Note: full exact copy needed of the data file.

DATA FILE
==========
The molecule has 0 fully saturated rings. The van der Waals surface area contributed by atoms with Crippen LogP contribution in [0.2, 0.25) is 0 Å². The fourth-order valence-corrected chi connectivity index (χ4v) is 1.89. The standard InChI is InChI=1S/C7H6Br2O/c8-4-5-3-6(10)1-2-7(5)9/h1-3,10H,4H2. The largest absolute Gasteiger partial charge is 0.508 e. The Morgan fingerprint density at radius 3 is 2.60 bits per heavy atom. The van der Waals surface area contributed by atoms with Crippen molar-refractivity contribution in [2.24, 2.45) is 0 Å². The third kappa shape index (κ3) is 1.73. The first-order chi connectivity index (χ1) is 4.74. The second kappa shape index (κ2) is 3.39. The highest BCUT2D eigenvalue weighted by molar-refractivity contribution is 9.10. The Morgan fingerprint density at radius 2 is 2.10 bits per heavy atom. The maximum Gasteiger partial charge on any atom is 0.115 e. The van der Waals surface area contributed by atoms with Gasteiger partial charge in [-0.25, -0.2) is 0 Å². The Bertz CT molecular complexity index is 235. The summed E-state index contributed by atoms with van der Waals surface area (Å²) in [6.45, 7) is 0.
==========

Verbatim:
The molecule has 0 fully saturated rings. The van der Waals surface area contributed by atoms with Crippen LogP contribution in [0.2, 0.25) is 0 Å². The fourth-order valence-corrected chi connectivity index (χ4v) is 1.89. The standard InChI is InChI=1S/C7H6Br2O/c8-4-5-3-6(10)1-2-7(5)9/h1-3,10H,4H2. The largest absolute Gasteiger partial charge is 0.508 e. The Morgan fingerprint density at radius 3 is 2.60 bits per heavy atom. The van der Waals surface area contributed by atoms with Crippen molar-refractivity contribution in [2.24, 2.45) is 0 Å². The third kappa shape index (κ3) is 1.73. The first-order chi connectivity index (χ1) is 4.74. The second kappa shape index (κ2) is 3.39. The highest BCUT2D eigenvalue weighted by molar-refractivity contribution is 9.10. The Morgan fingerprint density at radius 2 is 2.10 bits per heavy atom. The maximum Gasteiger partial charge on any atom is 0.115 e. The van der Waals surface area contributed by atoms with Gasteiger partial charge in [-0.25, -0.2) is 0 Å². The Bertz CT molecular complexity index is 235. The summed E-state index contributed by atoms with van der Waals surface area (Å²) in [6.45, 7) is 0.